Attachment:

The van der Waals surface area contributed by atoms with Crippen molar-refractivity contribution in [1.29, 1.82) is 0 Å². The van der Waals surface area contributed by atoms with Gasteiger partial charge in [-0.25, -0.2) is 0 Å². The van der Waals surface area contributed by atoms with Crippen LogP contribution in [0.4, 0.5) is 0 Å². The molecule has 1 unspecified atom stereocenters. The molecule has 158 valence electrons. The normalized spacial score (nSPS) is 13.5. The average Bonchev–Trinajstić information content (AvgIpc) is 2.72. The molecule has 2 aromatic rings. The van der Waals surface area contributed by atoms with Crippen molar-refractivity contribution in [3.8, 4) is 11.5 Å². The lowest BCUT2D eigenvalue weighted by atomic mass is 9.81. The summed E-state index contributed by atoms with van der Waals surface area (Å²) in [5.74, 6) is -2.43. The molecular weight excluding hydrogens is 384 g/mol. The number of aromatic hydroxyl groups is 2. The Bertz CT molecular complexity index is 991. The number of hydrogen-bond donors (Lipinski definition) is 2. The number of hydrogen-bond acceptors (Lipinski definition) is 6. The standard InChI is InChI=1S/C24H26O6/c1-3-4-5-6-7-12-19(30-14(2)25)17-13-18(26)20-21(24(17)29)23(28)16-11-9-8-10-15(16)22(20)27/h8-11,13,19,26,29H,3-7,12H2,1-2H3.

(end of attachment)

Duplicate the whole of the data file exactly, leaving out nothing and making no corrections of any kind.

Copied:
The van der Waals surface area contributed by atoms with Crippen molar-refractivity contribution in [1.29, 1.82) is 0 Å². The van der Waals surface area contributed by atoms with Gasteiger partial charge in [-0.25, -0.2) is 0 Å². The van der Waals surface area contributed by atoms with Crippen LogP contribution in [0.4, 0.5) is 0 Å². The molecule has 1 unspecified atom stereocenters. The molecule has 158 valence electrons. The normalized spacial score (nSPS) is 13.5. The average Bonchev–Trinajstić information content (AvgIpc) is 2.72. The molecule has 2 aromatic rings. The van der Waals surface area contributed by atoms with Crippen molar-refractivity contribution in [3.8, 4) is 11.5 Å². The lowest BCUT2D eigenvalue weighted by atomic mass is 9.81. The summed E-state index contributed by atoms with van der Waals surface area (Å²) in [5.74, 6) is -2.43. The molecular weight excluding hydrogens is 384 g/mol. The number of aromatic hydroxyl groups is 2. The Bertz CT molecular complexity index is 991. The number of hydrogen-bond donors (Lipinski definition) is 2. The number of hydrogen-bond acceptors (Lipinski definition) is 6. The standard InChI is InChI=1S/C24H26O6/c1-3-4-5-6-7-12-19(30-14(2)25)17-13-18(26)20-21(24(17)29)23(28)16-11-9-8-10-15(16)22(20)27/h8-11,13,19,26,29H,3-7,12H2,1-2H3.